The Leopard (1963 film)

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The Leopard
Original film poster
ItalianIl Gattopardo
Directed byLuchino Visconti
Screenplay byLuchino Visconti
Enrico Medioli
Massimo Franciosa
Suso Cecchi d'Amico
Pasquale Festa Campanile
René Barjavel[1][2]
Based onThe Leopard
(1958 novel)
by Giuseppe Tomasi di Lampedusa
Produced byGoffredo Lombardo
StarringBurt Lancaster
Alain Delon
Claudia Cardinale
Serge Reggiani
Paolo Stoppa
Rina Morelli
Romolo Valli
Mario Girotti
CinematographyGiuseppe Rotunno
Edited byMario Serandrei
Music byNino Rota
Distributed by
Release dates
  • 27 March 1963 (1963-03-27) (Italy)
  • 20 May 1963 (1963-05-20) (France)
Running time
    • 195 minutes (Cannes cut)
    • 185 minutes (European cut)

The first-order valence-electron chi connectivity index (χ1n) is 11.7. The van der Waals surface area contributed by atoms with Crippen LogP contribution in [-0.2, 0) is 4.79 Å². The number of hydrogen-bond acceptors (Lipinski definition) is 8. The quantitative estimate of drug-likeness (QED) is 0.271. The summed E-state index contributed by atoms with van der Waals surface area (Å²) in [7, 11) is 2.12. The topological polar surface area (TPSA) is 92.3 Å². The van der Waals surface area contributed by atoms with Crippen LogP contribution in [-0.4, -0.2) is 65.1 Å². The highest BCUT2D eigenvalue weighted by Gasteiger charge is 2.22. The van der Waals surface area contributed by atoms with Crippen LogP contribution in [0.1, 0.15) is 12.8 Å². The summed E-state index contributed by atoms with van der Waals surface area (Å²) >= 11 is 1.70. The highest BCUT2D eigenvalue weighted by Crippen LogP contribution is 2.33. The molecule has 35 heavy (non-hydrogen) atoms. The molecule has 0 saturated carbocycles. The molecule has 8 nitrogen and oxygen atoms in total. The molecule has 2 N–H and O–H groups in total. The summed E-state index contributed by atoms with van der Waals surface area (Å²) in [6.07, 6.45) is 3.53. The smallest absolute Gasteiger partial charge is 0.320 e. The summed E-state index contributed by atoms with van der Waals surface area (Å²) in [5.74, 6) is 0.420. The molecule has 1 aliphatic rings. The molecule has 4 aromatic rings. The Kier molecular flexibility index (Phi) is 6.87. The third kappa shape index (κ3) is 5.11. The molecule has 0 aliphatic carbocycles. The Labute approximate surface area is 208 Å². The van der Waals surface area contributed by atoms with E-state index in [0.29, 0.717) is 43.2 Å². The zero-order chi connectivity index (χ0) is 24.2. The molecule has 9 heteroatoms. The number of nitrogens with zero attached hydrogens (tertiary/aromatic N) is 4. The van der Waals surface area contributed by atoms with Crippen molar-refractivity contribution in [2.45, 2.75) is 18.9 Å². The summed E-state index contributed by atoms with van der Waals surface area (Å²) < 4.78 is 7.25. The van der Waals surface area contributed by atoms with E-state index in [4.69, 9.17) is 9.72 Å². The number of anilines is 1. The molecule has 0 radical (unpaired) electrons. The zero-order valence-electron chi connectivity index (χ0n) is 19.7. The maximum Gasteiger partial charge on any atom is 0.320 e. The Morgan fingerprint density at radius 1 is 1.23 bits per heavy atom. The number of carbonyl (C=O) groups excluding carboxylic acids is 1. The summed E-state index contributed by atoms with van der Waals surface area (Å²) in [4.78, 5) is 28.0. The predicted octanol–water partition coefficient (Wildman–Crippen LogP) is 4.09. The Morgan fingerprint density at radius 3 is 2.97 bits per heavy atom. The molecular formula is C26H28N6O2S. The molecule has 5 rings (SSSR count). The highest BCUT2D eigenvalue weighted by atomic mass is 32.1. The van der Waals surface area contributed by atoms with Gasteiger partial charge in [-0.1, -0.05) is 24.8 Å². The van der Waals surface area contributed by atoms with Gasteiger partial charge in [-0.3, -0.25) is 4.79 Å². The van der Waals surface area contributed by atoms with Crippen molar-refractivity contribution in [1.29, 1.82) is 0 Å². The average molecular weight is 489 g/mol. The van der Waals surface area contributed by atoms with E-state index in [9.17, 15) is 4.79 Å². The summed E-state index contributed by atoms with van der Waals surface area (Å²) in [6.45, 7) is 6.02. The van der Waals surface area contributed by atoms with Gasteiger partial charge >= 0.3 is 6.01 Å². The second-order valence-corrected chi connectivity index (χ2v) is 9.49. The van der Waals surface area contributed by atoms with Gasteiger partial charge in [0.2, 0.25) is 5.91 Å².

• 161 minutes (U.S. cut)
Box office$1,800,000 (US/ Canada rentals)[3]
3,649,498 admissions (France)[4]

The Leopard (Italian: Il Gattopardo, lit.'The Serval') is a 1963 epic historical drama film directed by Luchino Visconti. Written by Visconti, Enrico Medioli, Massimo Franciosa, Suso Cecchi d'Amico, Pasquale Festa Campanile and René Barjavel, the film is an adaptation of the 1958 novel of the same title by Giuseppe Tomasi di Lampedusa.[5]

Burt Lancaster stars as Don Fabrizio Corbera, an aging Sicilian nobleman caught up in the sociopolitical turmoil of the Risorgimento (Italian unification) during the mid-19th century, with Alain Delon as his opportunistic nephew Tancredi, and Claudia Cardinale as his goddaughter. Paolo Stoppa, Rina Morelli, Romolo Valli, Terence Hill and Serge Reggiani play supporting roles. The film was an international co-production between Italian studio Titanus and French studio Pathé.[6]